(Super. Ct. No. 56-2009-00336721- CU-PO-VTA) (Ventura County) Kent L. Kellegrew, Judge Superior Court County of Ventura
The opinion of the court was delivered by: Yegan, Acting P.J.
CERTIFIED FOR PUBLICATION
Here we hold that Federal Aviation Administration (FAA) safety "standards" in an Advisory Circular do not preempt state tort law on the standard of care applicable to an airport's "runway protection zone" (RPZ). These non-mandatory federal standards are not FAA regulations and do not have the force and effect of law.
The County of Ventura (County) owns and operates Camarillo Airport. Sierra Pacific Holdings, Inc. (Sierra), sued County for allegedly creating a dangerous condition at the airport that resulted in damage to Sierra's aircraft. Sierra appeals from the judgment in favor of County. It contends that the trial court erroneously concluded that state tort law on the standard of care is impliedly preempted by safety standards in an FAA advisory circular. We reverse.
Factual and Procedural Background
The runway at Camarillo Airport is 6,000 feet long. At the end of the runway, there is a 3,000-foot-long paved area. From the air, this paved area appears to be a continuation of the runway but, unlike the runway, it is marked with yellow chevrons. A manual published by the FAA states that yellow chevrons "are used to show pavement areas aligned with the runway that are unusable for landing, takeoff, and taxiing."
The FAA published Advisory Circular No. 150/5300-13, which contains its "standards and recommendations for airport design." (Hereafter "Advisory Circular".) It is signed by Leonard E. Mudd, former Director of the Office of Airport Safety and Standards.*fn1 Pursuant to the Advisory Circular, the first 1,000 feet of the 3,000-foot-long paved area is in the "runway safety area" (RSA), which must be "free of objects." (Advisory Circular, ch. 3, § 305.a.(4).) The RSA is "[a] defined surface surrounding the runway prepared or suitable for reducing the risk of damage to airplanes in the event of an undershoot, overshoot, or excursion from the runway." (Id., ch. 1, § 2.) The remaining 2,000 feet of the paved area is in the RPZ. The RPZ is "[a]n area off the runway end to enhance the protection of people and property on the ground." (Ibid.)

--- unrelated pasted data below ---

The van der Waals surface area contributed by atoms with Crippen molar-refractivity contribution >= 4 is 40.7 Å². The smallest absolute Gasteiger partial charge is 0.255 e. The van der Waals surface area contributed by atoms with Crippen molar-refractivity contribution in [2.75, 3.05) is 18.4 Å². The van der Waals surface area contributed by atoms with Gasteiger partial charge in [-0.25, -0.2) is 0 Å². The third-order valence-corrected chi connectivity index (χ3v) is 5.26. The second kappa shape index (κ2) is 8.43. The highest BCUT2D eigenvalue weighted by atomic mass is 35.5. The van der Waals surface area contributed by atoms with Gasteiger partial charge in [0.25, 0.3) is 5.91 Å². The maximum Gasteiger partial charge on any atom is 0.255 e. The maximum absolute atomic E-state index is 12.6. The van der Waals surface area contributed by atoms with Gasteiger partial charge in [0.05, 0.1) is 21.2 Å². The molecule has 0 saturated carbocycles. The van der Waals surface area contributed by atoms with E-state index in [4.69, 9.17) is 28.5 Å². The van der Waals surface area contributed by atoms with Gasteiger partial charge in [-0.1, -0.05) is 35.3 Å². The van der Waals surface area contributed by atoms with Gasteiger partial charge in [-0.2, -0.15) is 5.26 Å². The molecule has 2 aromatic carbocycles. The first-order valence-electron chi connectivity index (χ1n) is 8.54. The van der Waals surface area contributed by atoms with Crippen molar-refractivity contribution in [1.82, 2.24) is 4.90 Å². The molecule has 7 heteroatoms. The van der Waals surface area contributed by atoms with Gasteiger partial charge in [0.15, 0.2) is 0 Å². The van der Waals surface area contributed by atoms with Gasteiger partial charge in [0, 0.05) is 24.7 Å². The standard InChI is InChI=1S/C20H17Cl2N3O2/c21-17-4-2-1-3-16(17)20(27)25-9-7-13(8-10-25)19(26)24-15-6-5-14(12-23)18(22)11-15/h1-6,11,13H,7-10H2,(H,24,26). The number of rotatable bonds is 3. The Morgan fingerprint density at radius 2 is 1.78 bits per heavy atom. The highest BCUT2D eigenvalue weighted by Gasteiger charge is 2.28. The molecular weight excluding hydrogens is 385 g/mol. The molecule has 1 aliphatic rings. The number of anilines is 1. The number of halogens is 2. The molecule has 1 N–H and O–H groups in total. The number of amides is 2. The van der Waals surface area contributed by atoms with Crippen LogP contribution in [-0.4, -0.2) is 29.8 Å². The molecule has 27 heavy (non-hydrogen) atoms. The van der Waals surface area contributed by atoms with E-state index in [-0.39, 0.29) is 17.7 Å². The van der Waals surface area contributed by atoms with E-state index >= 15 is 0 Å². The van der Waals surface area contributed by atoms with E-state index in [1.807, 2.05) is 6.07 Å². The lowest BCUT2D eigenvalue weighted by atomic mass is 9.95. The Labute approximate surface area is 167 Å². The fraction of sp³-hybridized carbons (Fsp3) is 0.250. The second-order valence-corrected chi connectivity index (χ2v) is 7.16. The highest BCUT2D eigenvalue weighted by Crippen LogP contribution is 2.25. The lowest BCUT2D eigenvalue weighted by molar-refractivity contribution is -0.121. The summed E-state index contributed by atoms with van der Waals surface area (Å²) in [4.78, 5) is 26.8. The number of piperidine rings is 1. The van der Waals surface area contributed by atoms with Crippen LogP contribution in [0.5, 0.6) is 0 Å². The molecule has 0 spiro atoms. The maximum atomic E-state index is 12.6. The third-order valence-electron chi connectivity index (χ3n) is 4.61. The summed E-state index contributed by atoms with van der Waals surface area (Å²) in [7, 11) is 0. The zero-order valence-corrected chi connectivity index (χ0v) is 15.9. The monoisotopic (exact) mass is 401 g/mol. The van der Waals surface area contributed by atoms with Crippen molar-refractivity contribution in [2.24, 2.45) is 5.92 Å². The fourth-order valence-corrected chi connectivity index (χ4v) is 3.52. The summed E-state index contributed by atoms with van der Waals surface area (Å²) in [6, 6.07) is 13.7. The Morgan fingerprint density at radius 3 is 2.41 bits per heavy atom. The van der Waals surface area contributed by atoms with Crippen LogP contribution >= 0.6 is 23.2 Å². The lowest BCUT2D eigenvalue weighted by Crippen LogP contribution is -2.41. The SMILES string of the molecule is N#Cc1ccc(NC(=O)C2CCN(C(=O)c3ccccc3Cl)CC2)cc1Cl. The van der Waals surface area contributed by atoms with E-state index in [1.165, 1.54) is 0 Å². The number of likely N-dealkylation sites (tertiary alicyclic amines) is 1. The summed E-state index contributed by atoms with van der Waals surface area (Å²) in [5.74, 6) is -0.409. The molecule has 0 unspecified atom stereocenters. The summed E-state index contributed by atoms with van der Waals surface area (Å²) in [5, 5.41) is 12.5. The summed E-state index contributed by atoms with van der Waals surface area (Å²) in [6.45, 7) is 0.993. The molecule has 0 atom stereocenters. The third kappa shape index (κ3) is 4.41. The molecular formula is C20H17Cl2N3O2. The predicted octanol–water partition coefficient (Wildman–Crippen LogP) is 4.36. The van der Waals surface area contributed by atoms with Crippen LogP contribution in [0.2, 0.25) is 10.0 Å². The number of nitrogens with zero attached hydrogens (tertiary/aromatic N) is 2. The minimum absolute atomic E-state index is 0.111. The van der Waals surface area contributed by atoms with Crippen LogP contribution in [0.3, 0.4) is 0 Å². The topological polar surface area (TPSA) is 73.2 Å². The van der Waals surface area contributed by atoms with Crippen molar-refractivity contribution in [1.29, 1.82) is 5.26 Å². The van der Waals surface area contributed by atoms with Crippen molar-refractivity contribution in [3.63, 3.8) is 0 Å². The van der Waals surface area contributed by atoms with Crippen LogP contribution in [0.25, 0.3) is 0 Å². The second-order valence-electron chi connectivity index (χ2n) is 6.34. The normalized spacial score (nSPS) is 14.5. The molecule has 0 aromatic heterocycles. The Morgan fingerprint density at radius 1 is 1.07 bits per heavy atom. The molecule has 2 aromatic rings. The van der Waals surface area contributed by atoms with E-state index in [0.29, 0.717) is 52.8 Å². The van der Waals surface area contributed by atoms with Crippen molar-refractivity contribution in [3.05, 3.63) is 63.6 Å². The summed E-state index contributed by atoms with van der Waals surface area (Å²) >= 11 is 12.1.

Approximately 100 feet after the end of the 1000-foot-long RSA, County erected an 18-inch-high barrier across the paved area in the RPZ. Before the barrier was erected, someone had driven a vehicle from the paved area of the RPZ onto the runway. Sierra's expert witness declared: "Apparently, [County] had been leasing space beyond the . . . end of the runway to the California Highway Patrol, and other training vehicles, and the stated purpose of the barrier was to prevent those vehicles from inadvertently going onto the runway in what is commonly referred to as a 'runway incursion.' "
In September 2008 the pilot of an aircraft owned by Sierra took off from Camarillo Airport. Shortly after take-off, the aircraft lost power. The pilot made an emergency landing in the middle of the runway and was unable to stop before the runway ended. The aircraft continued through the 1,000-foot-long RSA, then entered the paved area of the RPZ, flew over the barrier there, landed, traveled to the end of the paved area, "entered a dirt field and flipped over."
In February 2009 Sierra filed a complaint for negligence against County. Sierra alleged that County's negligent erection of the barrier in the paved area of the RPZ was a proximate cause of damage to the aircraft: "[T]he pilot was required to avoid the [barrier], by releasing the brakes and hopping over it, and thereby lost vital time and stopping distance. Because of the maneuver required to avoid hitting the [barrier], the pilot was unable to stop the aircraft on the available pavement following the maneuver . . . , and [the] aircraft careened off the end of the pavement, where it overturned in the dirt field . . . and sustained substantial damage." Sierra claimed damages totaling $372,986.
County filed a motion in limine to preclude Sierra "from introducing evidence of safety standards relating to airport design and construction, other than the standards established by the federal government." County argued that, in the RPZ where the barrier had been erected, federal safety standards in the Advisory Circular preempted state tort law on the standard of care.
The trial court granted the motion in limine. It concluded "that the area where the physical obstruction was present on the ground . . . was governed by standards set forth by the FAA." County's counsel interjected: "For the record, your honor, the standards are found in [the Advisory Circular]."
Sierra announced that it was unable to proceed because its negligence action was based on a dangerous condition of public property under state tort law. (Gov. Code, § 835.) Sierra conceded that County had complied with all FAA regulations. The parties stipulated to the entry of judgment in County's ...